Simone Tagliapietra, an energy expert and senior fellow at the Bruegel think tank in Brussels, said “moving this way, Russia is leveraging EU fragmentation — it’s a divide and rule strategy … which is why we need a coordinated EU response.”


Coordinated U.S. and European Union sanctions exempt payments for oil and gas. That is a White House concession to European allies who are much more dependent on energy from Russia, which provides 40% of Europe’s gas and 25% of its oil at a cost of $850 million a day.

Many aren’t happy that European utilities are still buying energy from Russia, which on average got 43% of its annual government revenue from oil and gas sales between 2011 and 2020, according to the U.S. Energy Information Administration.

Russia’s decision to reduce gas sales outside of long-term contracts before the war, contributing to a winter energy crunch that drove up prices, served as a wakeup call that Europe’s dependence on Russian energy left it vulnerable. The war has meant a fast reassessment of decades of energy policy in which cheap gas from Russia supported Europe’s economy.

But cutting off Europe’s natural gas doesn’t benefit Russia either.

When it comes to oil, Russia could in theory ship oil by tanker elsewhere, such as to India and China, countries that are energy hungry and not taking part in sanctions.

But gas is another matter. The gas pipeline system from major deposits in northern Russia’s Yamal Peninsula to Europe doesn’t connect to the pipeline leading to China. And Russia has only limited facilities to export liquefied gas by ship.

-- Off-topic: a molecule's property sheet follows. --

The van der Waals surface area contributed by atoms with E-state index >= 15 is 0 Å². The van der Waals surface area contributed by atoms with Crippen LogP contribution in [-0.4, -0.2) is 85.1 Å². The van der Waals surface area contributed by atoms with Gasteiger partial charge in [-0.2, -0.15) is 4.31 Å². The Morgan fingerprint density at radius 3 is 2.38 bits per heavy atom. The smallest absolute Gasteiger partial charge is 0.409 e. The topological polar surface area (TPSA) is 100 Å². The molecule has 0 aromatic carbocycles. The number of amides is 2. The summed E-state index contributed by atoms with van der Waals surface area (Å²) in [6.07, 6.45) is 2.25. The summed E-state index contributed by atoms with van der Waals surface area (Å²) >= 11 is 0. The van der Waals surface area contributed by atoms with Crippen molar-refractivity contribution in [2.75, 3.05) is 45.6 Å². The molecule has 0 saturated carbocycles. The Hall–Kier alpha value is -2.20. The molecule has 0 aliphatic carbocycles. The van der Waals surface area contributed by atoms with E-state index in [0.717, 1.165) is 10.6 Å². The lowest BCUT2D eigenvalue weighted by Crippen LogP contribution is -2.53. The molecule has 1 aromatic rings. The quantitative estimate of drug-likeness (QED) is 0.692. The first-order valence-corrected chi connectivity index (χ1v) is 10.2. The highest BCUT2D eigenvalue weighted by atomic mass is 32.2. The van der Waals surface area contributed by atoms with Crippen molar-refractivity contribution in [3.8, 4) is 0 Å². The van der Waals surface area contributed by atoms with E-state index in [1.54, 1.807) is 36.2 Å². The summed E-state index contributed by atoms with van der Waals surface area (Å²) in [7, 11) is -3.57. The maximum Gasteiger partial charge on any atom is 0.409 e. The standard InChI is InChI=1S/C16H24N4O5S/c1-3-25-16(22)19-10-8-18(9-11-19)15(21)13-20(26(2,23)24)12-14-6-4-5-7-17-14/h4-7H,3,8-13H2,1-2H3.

Europe’s economy would struggle without Russian natural gas, although the impact would vary based on how much countries use. Economists’ estimates vary widely for lost growth for the European economy as a whole. Analysts at Moody’s said in a recent study that a total energy cutoff — gas and oil — would throw Europe into a recession.

Germany, the continent’s largest economy, is heavily dependent on Russian energy. Its central bank said a total cutoff could mean 5 percentage points of lost economic output and higher inflation.

Inflation is already at record highs, making everything from groceries to raw materials more expensive, driven by soaring energy prices.

The Bruegel think tank estimated that Europe would be 10% to 15% short of normal demand to get through the next winter heating season, meaning exceptional measures would have to be taken to reduce gas use.


European leaders have said they can’t afford the consequences of an immediate boycott. Instead, they plan to reduce Russian gas use as fast as possible. They’re ordering more liquefied natural gas, which comes by ship; seeking more gas from pipelines from places like Norway and Azerbaijan; accelerating deployment of wind and solar energy; and pushing conservation measures.

The aim is to cut use of Russian gas by two-thirds by the end of the year and completely by 2027. It remains to be seen if that goal can be met in practice. There’s a limit to liquefied gas supplies, with export terminals running at capacity.

Germany, which has no import terminal, is looking to build two — but that will take years. Italy, which gets 40% of its gas from Russia, has reached deals to replace about half that amount from Algeria, Azerbaijan, Angola and Congo and is looking to increase imports from Qatar. And Europe’s under pressure to restock its underground reserves in time for next winter’s heating demand.

The situation is serious enough that Germany has declared an early warning of an energy emergency, the first of three stages.

Copyright © The Associated Press. All rights reserved. This material may not be published, broadcast, rewritten or redistributed.


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EXPLAINER: What’s behind Russia’s natural gas cutoff?